Saturday, February 3, 2007

Cornered Clinton sets date to end war

Hillary Clinton declared for the first time yesterday that she she would end the Iraq war as soon as she became President, as she tried to confront the issue that poses the greatest danger to her White House ambitions.

Speaking to a huge audience of Democratic elders and activists, Mrs Clinton was left in no doubt by the heckling she received — and the rapturous reception given to her rival Barack Obama — that her vote authorising the war poses a serious threat to her candidacy.

As the two presidential candidates were forced to appear on the same stage after weeks of carefully avoiding each other, Mr Obama, who spoke shortly before Mrs Clinton, brought the audience to its feet as he reminded his party that he opposed the war before it began.

The two frontrunners were taking part in the first public parade of the party’s ten White House hopefuls — and before an audience that will be crucial to gaining the nomination.

Mr Obama received a long and cheering standing ovation on the issue of Iraq; for Mrs Clinton, many sat on their hands.

“As was mentioned [in the introduction] I was opposed to this invasion publicly and frequently,” Mr Obama declared, in a clear reference to Mrs Clinton’s vote in October 2002 authorising the war.

“But whether you were for or against it, we all have an obligation to come up with the best plan to bring our troops home.” He was greeted with whoops of “Love Ya!”.

Mrs Clinton, by contrast, struggled to win over her audience. Reminding it that she recently proposed capping troop levels, some in the crowd shouted out: “What about bringing them home?” Mrs Clinton persevered. “If I’d been president in October 2002 I would not have started this war,” she said. “And if we haven’t ended this war in Congress by January 2009, as President I will!” A carefully choreographed standing ovation by a block Clinton supporters followed, but at least two thirds of those in the Washington Hilton remained seated.

Winning over the Demcratic National Convention members, particularly, is the candidates’ first key challenge, as these are the people with the political muscle to influence donors and organise party workers during the primary nominating campaign.

Although the first caucus in Iowa is nearly a year away, the contours of the contest were already clear — and became explicit yesterday.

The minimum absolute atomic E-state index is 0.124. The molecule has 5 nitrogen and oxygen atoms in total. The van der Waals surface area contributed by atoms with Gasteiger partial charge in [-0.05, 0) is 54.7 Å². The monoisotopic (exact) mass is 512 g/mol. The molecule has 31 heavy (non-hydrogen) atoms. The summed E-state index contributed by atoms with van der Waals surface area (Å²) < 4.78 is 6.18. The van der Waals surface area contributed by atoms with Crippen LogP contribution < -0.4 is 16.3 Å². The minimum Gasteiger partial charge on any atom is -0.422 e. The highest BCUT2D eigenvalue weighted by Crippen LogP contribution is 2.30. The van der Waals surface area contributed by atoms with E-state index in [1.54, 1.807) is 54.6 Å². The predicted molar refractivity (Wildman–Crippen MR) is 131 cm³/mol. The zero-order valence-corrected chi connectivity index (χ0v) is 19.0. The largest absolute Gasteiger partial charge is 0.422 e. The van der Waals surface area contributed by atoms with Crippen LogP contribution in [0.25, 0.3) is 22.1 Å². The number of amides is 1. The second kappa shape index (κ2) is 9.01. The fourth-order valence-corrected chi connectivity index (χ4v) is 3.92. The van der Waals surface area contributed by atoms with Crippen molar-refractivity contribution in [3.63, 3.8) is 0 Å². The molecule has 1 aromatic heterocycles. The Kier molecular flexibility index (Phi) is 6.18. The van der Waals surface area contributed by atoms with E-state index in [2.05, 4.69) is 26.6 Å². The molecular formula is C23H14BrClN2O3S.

Mr Obama will rely heavily on his mesmerising charisma and consistent opposition to war; Mrs Clinton on her massive fund-raising operation and one of the most fearsome political machines in America.

Mr Obama’s meteoric political rise has thus far been a masterclass in style over substance, and his speech yesterday was still heavy on grandiloquent themes such as the triumph of hope over cynicism.

But as the Senate prepares to debate a resolution next week opposing President Bush’s surge of troops into Iraq, Mr Obama’s consistent stance on the conflict is clearly the biggest obstacle between Mrs Clinton and the nomination.

Although that is still hers to lose — she leads Mr Obama by 20 points among likely primary voters — the war is her Achilles heel.

Every other major candidate who backed the war has since recanted their vote, most notably John Edwards, the 2004 vice-presidential nominee who yesterday called for an immediate troop withdrawal.

But not Mrs Clinton. Fearful of appearing too liberal should she become the candidate, she has stopped short of apologising for the vote.

Yesterday was by far the most explicit and strident she has been on Iraq. But however she tries to criticise Mr Bush’s “reckless war”, many in the party cannot forgive her the vote, which they see as a calculated move at a time when Mr Bush was riding high in the polls.

The parade of candidates made clear how little room is left for Mrs Clinton and Mr Obama’s eight other challengers to make an impact. “Give me a chance to be heard,” implored Chris Dodd, a Connecticut senator. It was an appeal likely to fall on deaf ears.